For this method, you can take a high pressure hose and spray down your orchid roots outside. This would only work if your orchids are unpotted with their roots exposed, or have long, aerial roots like Vanda orchids. Spraying down the roots may work to dislodge a portion of the algae.

If this doesn’t work, put on some waterproof gloves and gently wash the roots under running water. Carefully rub the algae off the roots with your fingers. Allow the water to wash the algae particles away. If your orchid is potted, simply unpot it first and then clean the algae off the roots using this method.

Close up of orchid roots with green algae on the top

Adjust The Orchid’s Growing Conditions

Another option you can use in conjunction with either of the two methods above is to make a change in your orchid’s or houseplant’s growing conditions.

Algae thrives in an environment rich in nutrients, moisture and light. Adjust the growing conditions to make it less favorable to the algae. This is what I would do.

If your orchid or houseplant is in a clear pot, then double pot it into an opaque outer pot.

If the algae overgrowth is due to excessive fertilization, then stop fertilizing your orchid or houseplant for a short period. Alternatively, reduce the amount of fertilizer used either by diluting it further or fertilizing less often.

Do some trial and error to see what works best, keeping in mind the conditions that are best for algae growth. Try to minimize those conditions without harming your orchid. It will take some time, but if you do it right, the algae will eventually die.

Clean Off Dead Algae

Whether you use algaecide or make adjustments to the growing environment, if you do it right, algae will start to die over time. This dead algae will dry up and begin flaking off your orchid roots.

When you see this happening, give your orchid a thorough rinse. Wash away the dead algae and let the water run through the pot.

If you are growing your orchid in a semi-hydroponic set-up, then change out the water. This will remove the dead algae from the water and allow you to replace the old water with fresh, clean water.

I would also recommend switching out the algae-covered LECA pebbles for clean, sterilized ones at this time as well.

Do Nothing

Now, let’s talk about what you DON’T want to do, starting with the “do nothing” route. Doing nothing is obviously the easiest choice. In this scenario, you go about your daily life and hope that the algae eventually dies on its own.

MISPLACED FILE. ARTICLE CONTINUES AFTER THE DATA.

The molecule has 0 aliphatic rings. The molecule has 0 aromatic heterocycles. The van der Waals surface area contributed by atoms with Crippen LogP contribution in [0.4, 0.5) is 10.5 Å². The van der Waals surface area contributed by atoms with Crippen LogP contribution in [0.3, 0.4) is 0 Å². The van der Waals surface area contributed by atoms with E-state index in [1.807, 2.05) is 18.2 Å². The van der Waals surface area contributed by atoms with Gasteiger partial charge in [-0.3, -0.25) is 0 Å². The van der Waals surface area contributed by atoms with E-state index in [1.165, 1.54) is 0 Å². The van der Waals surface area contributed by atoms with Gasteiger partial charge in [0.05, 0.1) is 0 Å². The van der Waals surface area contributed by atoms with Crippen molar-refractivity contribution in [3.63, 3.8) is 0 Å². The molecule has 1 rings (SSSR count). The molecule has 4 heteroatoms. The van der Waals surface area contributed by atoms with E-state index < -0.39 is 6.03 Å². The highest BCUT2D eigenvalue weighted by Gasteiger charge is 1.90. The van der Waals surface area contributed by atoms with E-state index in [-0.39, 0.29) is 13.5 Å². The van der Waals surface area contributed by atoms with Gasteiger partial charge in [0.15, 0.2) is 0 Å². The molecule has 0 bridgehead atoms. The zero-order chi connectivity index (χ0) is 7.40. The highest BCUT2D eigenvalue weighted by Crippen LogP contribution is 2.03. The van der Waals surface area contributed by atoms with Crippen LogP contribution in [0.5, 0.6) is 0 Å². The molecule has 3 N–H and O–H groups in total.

This is clearly the most passive route and one I wouldn’t recommend. For one thing, algae grows quickly. If nothing is done to change the growing conditions or hinder it’s growth, it will continue to grow unfettered. Soon, the algae could start to line the potting media, potting container and even cover the roots of the plant.

As time goes on, the overgrowth of algae will eventually start to suffocate the orchid roots and compete for nutrients. The algae will block any light from coming into the potting container. Older algae will start to die off, begin to decompose and give off a foul odor.

If you continue to do nothing, the decomposing organic material will encourage bacterial and fungal infections to take hold in your plant.

So, whether you do it now or later, you’ll need to address the algae.

Hydrogen Peroxide And Algae

Another thing you DON’T want to do is use hydrogen peroxide to try and kill the algae.

You may have heard that hydrogen peroxide can be used to kill algae, but this is actually not the case.

Whatever you do, don’t pour hydrogen peroxide on your orchid’s roots in an attempt to kill the algae.

Not only will this not kill the algae, but it will damage your orchid’s delicate roots. Just don’t do it.

In fact, studies have been done to see if there is any effect of 3% hydrogen peroxide on algae. Researchers found that 3% hydrogen peroxide did not kill the algae but did damage root health. In addition, hydrogen peroxide concentrations of 6% and 12% caused root death and affected the overall health of the orchid.